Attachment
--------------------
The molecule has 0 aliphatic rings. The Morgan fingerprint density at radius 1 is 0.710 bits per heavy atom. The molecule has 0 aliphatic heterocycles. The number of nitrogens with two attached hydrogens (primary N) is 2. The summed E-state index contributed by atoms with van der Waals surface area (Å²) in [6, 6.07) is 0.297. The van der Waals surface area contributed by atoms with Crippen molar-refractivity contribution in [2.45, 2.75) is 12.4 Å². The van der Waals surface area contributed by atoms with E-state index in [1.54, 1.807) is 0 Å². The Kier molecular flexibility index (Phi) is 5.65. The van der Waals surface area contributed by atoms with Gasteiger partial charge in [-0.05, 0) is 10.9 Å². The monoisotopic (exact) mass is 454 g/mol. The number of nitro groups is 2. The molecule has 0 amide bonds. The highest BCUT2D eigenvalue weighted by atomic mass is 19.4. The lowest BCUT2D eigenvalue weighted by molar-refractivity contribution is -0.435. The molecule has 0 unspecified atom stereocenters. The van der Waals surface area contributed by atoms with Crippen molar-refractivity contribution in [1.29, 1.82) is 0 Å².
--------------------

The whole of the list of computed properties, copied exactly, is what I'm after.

The molecule has 0 aliphatic rings. The Morgan fingerprint density at radius 1 is 0.710 bits per heavy atom. The molecule has 0 aliphatic heterocycles. The number of nitrogens with two attached hydrogens (primary N) is 2. The summed E-state index contributed by atoms with van der Waals surface area (Å²) in [6, 6.07) is 0.297. The van der Waals surface area contributed by atoms with Crippen molar-refractivity contribution in [2.45, 2.75) is 12.4 Å². The van der Waals surface area contributed by atoms with E-state index in [1.54, 1.807) is 0 Å². The Kier molecular flexibility index (Phi) is 5.65. The van der Waals surface area contributed by atoms with Gasteiger partial charge in [-0.05, 0) is 10.9 Å². The monoisotopic (exact) mass is 454 g/mol. The number of nitro groups is 2. The molecule has 0 amide bonds. The highest BCUT2D eigenvalue weighted by atomic mass is 19.4. The lowest BCUT2D eigenvalue weighted by molar-refractivity contribution is -0.435. The molecule has 0 unspecified atom stereocenters. The van der Waals surface area contributed by atoms with Crippen molar-refractivity contribution in [1.29, 1.82) is 0 Å².